MARTINSBURG, W.Va. (AP) - Some taxpayers in the Eastern Panhandle are challenging the state's exclusion of solar energy from an alternative energy tax credit.
A 2011 law allows a credit of up to $25,000 for alternative-fuel motor vehicles and more than $300,000 for qualified refueling infrastructure between Jan. 1, 2011 and Dec. 31, 2013.
Last October, the West Virginia State Tax Department ruled that solar energy would not be included under the law's credits, said John Christensen with Mountain View Solar in Berkeley Springs.
"That put us in a tough position, because we have a lot of (clients) that are on the hook for that money," Christensen told The Journal (http://bit.ly/12WkRY1). "They were expecting tax credits, and now the tax department is expecting them to pay up."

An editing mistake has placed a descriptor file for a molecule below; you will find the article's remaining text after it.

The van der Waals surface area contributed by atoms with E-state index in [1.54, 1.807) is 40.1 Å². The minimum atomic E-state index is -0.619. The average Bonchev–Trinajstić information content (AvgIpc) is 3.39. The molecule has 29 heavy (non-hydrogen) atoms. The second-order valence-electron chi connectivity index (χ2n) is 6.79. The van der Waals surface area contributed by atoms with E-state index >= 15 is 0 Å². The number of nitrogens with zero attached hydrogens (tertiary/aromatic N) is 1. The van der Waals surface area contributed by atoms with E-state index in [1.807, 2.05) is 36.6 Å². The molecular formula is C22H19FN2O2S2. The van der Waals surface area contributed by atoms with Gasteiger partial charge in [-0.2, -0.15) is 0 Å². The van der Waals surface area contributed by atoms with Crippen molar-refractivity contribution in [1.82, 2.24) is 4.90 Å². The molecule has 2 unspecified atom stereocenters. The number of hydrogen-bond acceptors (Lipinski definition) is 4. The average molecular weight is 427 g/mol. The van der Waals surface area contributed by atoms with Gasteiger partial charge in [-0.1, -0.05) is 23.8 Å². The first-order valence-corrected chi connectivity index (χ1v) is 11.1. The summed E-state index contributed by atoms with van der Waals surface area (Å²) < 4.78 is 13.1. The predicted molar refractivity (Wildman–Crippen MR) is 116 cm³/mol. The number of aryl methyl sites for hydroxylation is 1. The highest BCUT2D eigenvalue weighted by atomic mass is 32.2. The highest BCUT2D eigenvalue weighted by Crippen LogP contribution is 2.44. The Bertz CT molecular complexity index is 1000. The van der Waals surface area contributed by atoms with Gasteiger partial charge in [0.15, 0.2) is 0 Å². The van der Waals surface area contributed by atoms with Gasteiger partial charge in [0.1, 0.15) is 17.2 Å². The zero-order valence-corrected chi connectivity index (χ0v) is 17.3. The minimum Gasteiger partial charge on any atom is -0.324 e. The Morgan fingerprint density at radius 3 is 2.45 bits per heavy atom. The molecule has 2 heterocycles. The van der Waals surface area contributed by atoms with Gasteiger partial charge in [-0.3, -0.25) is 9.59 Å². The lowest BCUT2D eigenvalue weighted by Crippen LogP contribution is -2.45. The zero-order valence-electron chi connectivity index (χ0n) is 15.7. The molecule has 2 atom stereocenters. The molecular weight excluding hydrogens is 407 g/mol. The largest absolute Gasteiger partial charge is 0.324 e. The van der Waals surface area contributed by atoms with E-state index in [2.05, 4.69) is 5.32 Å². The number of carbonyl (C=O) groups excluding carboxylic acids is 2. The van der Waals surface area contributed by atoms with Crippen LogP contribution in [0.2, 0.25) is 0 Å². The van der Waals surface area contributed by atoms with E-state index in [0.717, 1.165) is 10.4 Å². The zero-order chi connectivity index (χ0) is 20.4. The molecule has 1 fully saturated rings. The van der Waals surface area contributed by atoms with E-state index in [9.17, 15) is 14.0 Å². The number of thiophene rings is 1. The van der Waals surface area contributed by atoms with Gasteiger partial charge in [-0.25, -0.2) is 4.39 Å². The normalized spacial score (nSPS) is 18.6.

He said that several people are appealing the decision.
"Everything that's handled in this office is confidential," said Stephen Lee, director of the Office of Tax Appeal. "I can't acknowledge whether we have a case or not."
David Levine with solar analytics company Geostellar said the tax department "has been somewhat arbitrary and capricious in accepting and denying individual claims for the tax credit."